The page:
You may even end up getting a nice boost in confidence like Al:
3. Provided recent questions that reflect the current style. Not use questions that are too old. Any older questions are being replaced with new questions that reflect the current MBE format.
There are “only” 1,375+ real questions available in the UWorld MBE QBank because the NCBE has retired the older questions. AdaptiBar is in the same situation.
This is not a bad thing. You get a closer simulation of what you might see with more recent questions. Plus you should be redoing questions anyway.
“I fear not the man who has practiced 10,000 kicks once, but I fear the man who has practiced one kick 10,000 times.”—Bruce Lee
Well, you might ask, why not have all the other licensable questions too? The more the better?
It turns out that any licensed MBE questions from 1992 aren’t really representative of the questions you’ll see on the exam. The style is different, and so may the law.
Instead, UWorld decided to draft their own questions to cover any content that isn’t covered by the questions licensed from the NCBE.
Sure, you want to cover enough of the tested issues through your practice and preparation. But obsessing over doing as many questions as possible can be a mistake.
Looking for quantity rather than mastery of the concepts is a major trap that bar takers fall into while preparing for the MBE.
Remember that doing questions is like getting on the scale to measure your current level.
“We don’t rise to the level of our expectations; we fall to the level of our training.”
I’d rather have you master 1,000 questions than do 3,000 and learn nothing. Remember from above that feedback is critical to improvement.
So here’s what you do:
- Use the most updated, real questions you can find.
- Understand the tested concept by studying each explanation carefully, for every question you get right and wrong.
- Repeat questions until you approach a 100% win rate.
You wouldn’t normally expect to completely understand or retain something after just one try, right? If you recognize the pattern on the exam, great! That’s the point.
UWorld’s MBE QBank can help you do all of the above.
Sure, most other MBE supplements can, too. But with UWorld…
You’ll be able to clearly understand the concepts tested on the MBE, and simulate it as close to the real thing as possible with its up-to-date question format, at a reasonable cost.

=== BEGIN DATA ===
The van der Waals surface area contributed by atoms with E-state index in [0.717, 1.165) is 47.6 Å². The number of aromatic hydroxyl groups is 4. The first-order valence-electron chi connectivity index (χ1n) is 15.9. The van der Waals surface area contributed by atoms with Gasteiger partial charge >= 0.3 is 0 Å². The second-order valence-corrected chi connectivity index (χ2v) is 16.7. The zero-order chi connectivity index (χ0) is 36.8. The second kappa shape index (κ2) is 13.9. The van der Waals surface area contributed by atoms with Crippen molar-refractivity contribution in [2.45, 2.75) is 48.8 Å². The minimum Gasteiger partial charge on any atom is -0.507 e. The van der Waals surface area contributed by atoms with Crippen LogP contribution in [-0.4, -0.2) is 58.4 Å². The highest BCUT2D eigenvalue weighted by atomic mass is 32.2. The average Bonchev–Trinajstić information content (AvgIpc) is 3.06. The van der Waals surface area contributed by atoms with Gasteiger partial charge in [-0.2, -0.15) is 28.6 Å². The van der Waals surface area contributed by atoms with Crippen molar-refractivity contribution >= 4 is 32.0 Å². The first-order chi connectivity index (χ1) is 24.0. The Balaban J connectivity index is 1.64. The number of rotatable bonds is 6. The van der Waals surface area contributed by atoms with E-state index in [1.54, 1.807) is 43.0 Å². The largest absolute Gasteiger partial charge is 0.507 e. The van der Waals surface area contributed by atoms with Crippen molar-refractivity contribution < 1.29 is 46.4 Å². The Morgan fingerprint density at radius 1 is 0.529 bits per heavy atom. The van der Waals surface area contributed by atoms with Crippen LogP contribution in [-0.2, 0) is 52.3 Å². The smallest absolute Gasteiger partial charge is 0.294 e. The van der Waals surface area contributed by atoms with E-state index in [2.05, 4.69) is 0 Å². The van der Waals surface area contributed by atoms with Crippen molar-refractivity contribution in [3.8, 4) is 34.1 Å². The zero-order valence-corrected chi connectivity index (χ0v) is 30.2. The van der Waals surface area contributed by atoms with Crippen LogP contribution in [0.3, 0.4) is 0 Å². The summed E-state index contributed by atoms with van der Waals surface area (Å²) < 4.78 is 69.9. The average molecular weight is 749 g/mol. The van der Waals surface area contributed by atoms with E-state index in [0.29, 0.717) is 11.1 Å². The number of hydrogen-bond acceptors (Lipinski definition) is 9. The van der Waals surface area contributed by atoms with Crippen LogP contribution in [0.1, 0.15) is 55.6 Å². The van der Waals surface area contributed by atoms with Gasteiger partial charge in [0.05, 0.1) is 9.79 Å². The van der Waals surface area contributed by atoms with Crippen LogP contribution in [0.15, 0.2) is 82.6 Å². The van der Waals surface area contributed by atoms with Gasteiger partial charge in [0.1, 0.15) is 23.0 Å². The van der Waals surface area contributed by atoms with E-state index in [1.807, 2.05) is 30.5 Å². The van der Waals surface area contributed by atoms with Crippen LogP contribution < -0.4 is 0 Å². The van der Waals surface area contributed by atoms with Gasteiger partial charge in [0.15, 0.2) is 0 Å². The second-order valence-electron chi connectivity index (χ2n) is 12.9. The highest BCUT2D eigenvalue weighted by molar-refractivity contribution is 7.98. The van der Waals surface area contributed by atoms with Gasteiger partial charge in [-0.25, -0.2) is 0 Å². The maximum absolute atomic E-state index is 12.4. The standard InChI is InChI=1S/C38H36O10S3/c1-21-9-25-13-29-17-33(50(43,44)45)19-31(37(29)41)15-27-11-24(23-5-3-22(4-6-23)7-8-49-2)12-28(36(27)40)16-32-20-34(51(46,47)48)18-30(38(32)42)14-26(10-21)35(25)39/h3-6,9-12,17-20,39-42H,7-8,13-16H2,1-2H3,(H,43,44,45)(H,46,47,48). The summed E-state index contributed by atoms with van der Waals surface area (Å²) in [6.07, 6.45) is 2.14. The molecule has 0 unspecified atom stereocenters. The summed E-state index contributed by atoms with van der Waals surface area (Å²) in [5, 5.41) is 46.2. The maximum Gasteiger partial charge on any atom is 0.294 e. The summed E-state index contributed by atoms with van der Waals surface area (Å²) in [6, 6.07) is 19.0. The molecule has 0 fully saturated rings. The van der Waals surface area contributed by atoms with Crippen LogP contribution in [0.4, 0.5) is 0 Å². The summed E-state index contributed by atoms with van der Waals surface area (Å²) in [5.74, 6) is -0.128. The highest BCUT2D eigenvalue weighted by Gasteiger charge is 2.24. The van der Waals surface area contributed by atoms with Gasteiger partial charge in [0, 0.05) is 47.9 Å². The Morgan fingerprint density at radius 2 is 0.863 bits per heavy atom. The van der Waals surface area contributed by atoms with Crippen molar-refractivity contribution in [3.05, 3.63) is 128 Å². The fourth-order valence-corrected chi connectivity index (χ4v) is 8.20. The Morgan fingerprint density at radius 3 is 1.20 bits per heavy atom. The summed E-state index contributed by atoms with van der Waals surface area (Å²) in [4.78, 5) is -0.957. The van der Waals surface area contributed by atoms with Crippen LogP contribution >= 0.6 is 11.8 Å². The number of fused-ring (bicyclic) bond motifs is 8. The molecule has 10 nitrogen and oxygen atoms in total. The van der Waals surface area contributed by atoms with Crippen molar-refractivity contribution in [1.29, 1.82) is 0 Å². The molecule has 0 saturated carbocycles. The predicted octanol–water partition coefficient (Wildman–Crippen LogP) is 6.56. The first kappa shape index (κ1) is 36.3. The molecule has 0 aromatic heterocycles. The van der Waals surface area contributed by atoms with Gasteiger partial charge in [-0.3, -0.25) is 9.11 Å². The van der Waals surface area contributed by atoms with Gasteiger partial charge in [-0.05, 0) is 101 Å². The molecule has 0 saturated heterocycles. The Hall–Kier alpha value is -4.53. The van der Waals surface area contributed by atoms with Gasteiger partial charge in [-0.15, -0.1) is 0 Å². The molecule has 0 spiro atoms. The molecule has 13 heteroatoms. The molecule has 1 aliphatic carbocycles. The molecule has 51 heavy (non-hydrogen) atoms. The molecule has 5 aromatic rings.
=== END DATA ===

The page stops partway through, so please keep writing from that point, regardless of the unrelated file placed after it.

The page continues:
Need more convincing?
UWorld has been around the block of high-stakes exams (now the MBE)
UWorld’s MBE QBank launched in 2020. It’s the new player on the block.
But UWorld has solid history with high-stakes exam preparation and knows a thing or two about how to effectively learn and retain concepts that get tested on exams.
When you go to the homepage, you’ll see a laundry list of exams for various professional fields, including medical, college, and accounting. In fact, I ran across this text from a med student:
That’s how established UWorld is in the high-stakes exam prep world.
MBE (under the “legal” tab) is its latest addition. And they take the same approach that made them famous for other types of exams.
Why are they so successful at preparing exam students?
Here’s what I learned about their philosophy from conversations I had with their product manager:
It’s in their DNA to create the best questions and explanations as possible. UWorld started in the medical space and is dominating it now. Any recent med student will know about the USMLE and what they used to study for it.
It’s their extreme focus on the quality of the questions and answer explanations. It takes weeks for a single question to make it into the QBank. They recruit law professors and licensed attorneys, and put MBE questions and explanations through a rigorous test that goes through several levels of review.
The singular philosophy that percolates through the company is to use learning methodologies that help students pass high-stakes exams. The name of the game is not just to study—but prepare.
In a nutshell, you can create a set of flashcards (and even copy over visual charts from the answer explanations and tag them however you like). Then as you test yourself, you can categorize cards into how easy/hard it was to remember the answer. Hard ones will repeat much sooner than easy ones.
Repeated exposure to difficult rules and concepts, spaced out, will keep them in your head longer.